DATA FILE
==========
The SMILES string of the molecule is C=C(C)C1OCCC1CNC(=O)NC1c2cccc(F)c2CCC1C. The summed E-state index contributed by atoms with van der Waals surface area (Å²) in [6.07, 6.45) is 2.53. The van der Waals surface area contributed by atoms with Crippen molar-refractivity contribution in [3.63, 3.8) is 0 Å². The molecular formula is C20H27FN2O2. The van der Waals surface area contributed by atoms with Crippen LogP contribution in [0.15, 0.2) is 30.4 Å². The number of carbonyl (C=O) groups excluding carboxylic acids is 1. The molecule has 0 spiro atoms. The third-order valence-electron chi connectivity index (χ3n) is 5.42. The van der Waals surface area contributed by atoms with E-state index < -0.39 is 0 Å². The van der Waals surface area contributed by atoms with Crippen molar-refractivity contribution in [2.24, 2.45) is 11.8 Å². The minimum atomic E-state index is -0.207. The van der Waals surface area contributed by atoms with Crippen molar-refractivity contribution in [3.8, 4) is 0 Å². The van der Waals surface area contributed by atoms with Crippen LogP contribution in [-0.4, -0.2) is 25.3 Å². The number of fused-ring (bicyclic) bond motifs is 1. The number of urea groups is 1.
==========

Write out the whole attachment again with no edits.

The SMILES string of the molecule is C=C(C)C1OCCC1CNC(=O)NC1c2cccc(F)c2CCC1C. The summed E-state index contributed by atoms with van der Waals surface area (Å²) in [6.07, 6.45) is 2.53. The van der Waals surface area contributed by atoms with Crippen molar-refractivity contribution in [3.63, 3.8) is 0 Å². The molecular formula is C20H27FN2O2. The van der Waals surface area contributed by atoms with Crippen LogP contribution in [0.15, 0.2) is 30.4 Å². The number of carbonyl (C=O) groups excluding carboxylic acids is 1. The molecule has 0 spiro atoms. The third-order valence-electron chi connectivity index (χ3n) is 5.42. The van der Waals surface area contributed by atoms with E-state index < -0.39 is 0 Å². The van der Waals surface area contributed by atoms with Crippen molar-refractivity contribution in [2.24, 2.45) is 11.8 Å². The minimum atomic E-state index is -0.207. The van der Waals surface area contributed by atoms with Crippen molar-refractivity contribution in [3.8, 4) is 0 Å². The van der Waals surface area contributed by atoms with Crippen LogP contribution in [-0.4, -0.2) is 25.3 Å². The number of fused-ring (bicyclic) bond motifs is 1. The number of urea groups is 1.